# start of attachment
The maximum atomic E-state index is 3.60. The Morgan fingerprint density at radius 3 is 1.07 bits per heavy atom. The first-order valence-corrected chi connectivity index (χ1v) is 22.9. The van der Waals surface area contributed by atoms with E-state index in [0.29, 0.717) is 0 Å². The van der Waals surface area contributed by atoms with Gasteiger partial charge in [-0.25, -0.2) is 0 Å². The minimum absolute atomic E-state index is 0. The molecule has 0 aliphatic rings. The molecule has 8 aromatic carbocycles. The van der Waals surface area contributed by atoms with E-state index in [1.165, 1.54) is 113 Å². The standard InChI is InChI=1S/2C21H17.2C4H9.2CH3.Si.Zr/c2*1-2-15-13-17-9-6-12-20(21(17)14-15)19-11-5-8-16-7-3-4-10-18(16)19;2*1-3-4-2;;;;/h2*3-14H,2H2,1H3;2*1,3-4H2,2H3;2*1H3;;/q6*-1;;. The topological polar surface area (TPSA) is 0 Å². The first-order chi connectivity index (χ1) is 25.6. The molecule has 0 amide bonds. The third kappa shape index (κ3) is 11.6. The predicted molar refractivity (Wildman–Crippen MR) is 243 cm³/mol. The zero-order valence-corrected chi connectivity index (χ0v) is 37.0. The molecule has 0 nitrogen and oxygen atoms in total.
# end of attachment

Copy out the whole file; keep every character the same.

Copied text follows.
The maximum atomic E-state index is 3.60. The Morgan fingerprint density at radius 3 is 1.07 bits per heavy atom. The first-order valence-corrected chi connectivity index (χ1v) is 22.9. The van der Waals surface area contributed by atoms with E-state index in [0.29, 0.717) is 0 Å². The van der Waals surface area contributed by atoms with Gasteiger partial charge in [-0.25, -0.2) is 0 Å². The minimum absolute atomic E-state index is 0. The molecule has 0 aliphatic rings. The molecule has 8 aromatic carbocycles. The van der Waals surface area contributed by atoms with E-state index in [1.165, 1.54) is 113 Å². The standard InChI is InChI=1S/2C21H17.2C4H9.2CH3.Si.Zr/c2*1-2-15-13-17-9-6-12-20(21(17)14-15)19-11-5-8-16-7-3-4-10-18(16)19;2*1-3-4-2;;;;/h2*3-14H,2H2,1H3;2*1,3-4H2,2H3;2*1H3;;/q6*-1;;. The topological polar surface area (TPSA) is 0 Å². The first-order chi connectivity index (χ1) is 25.6. The molecule has 0 amide bonds. The third kappa shape index (κ3) is 11.6. The predicted molar refractivity (Wildman–Crippen MR) is 243 cm³/mol. The zero-order valence-corrected chi connectivity index (χ0v) is 37.0. The molecule has 0 nitrogen and oxygen atoms in total.